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Deal for computer aided joint surgery is clinched

Dr Rebers, centre, and Josie Muscat of St James Hospital sign the agreement. Photo: Chris Sant Fournier

Dr Rebers, centre, and Josie Muscat of St James Hospital sign the agreement. Photo: Chris Sant Fournier

Computer assisted orthopaedic surgery and custom-made joint replacements will now be available in Malta thanks to an agreement reached between Saint James Hospital and an international centre of excellence in Germany.

The International Knee and Hip Centre - Malta will be run by Dr Ulrich Rebers and his wife Xenia Lorenz-Rebers from Germany.

Dr Rebers has 20 years’ experience as senior consul-tant orthopaedic surgeon in his country and is one of the pioneers of computer assisted orthopaedic surgery in Europe. He has carried out more than 5,000 replacements.

Josie Muscat, chairman of the St James Group, yesterday hailed the agreement as a “milestone” in the medical field.

He said this development was also crucial for medical tourism, which enabled private hospitals to survive.

Medical tourism had not picked up since the financial crisis of 2009 and Libyan patients were at present the hospital’s “lifeline”, he said. The new technology offered “renewed hope” and opportunities for patients. Dr Rebers said the new centre of excellence will offer highly sophisticated techniques for navigated knee replacements, 3D hip planning and custom-made hip and knee replacements.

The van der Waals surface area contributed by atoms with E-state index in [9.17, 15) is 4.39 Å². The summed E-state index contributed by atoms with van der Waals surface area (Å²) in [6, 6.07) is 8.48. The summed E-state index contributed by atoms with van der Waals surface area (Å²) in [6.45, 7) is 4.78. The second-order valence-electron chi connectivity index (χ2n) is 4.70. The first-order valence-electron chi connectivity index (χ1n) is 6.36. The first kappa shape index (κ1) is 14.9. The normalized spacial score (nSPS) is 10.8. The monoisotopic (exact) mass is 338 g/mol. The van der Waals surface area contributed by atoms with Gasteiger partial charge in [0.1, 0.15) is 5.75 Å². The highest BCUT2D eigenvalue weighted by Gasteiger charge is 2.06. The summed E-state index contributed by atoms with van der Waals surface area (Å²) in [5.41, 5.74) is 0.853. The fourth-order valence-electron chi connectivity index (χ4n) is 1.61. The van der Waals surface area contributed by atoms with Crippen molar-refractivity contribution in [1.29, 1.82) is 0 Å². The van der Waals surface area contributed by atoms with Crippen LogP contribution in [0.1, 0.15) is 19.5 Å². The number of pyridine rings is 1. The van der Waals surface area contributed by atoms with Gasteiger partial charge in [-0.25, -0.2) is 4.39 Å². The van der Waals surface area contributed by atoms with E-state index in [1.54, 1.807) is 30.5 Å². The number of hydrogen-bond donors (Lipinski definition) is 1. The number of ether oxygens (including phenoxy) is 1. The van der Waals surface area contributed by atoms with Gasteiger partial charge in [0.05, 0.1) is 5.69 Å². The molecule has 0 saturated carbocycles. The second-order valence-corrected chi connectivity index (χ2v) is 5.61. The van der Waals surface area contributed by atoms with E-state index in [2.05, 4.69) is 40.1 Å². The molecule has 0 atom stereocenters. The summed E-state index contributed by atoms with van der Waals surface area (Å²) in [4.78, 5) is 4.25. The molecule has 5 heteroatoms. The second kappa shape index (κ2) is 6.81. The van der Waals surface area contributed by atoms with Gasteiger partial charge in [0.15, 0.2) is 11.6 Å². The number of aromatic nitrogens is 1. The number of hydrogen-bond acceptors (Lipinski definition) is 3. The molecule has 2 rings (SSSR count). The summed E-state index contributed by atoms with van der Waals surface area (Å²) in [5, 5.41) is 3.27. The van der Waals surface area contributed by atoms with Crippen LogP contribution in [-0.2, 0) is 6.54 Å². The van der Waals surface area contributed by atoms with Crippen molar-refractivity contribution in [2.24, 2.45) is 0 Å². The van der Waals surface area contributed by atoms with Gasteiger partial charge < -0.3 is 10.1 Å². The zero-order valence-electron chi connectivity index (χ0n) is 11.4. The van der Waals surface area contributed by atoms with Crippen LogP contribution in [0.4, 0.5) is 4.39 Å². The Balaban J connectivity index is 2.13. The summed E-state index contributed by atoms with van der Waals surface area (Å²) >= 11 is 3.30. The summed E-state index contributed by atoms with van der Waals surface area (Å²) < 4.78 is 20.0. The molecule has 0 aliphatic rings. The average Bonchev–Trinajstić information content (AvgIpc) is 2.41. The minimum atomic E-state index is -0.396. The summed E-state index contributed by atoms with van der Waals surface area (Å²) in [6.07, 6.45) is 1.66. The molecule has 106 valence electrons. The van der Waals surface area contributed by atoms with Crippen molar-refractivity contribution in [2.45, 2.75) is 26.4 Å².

The computer technology gives a higher degree of accuracyin replacements and there-fore a greater probability of success. Patients will also have the option for tailor-made knee or hip replacements.

Health Minister Godfrey Farrugia welcomed the agreement saying that public-private partnerships were crucial to maximising resources and for the sustainability of public healthcare.

This agreement was important in the context of the EU’s cross-border directive which will come into force in Malta on October 25.

Through this directive EU citizens may receive healthcare in another member state and charge the cost back to their respective national health systems. However, reimbursement may not exceed the cost of the treatment in the individuals’ home countries.

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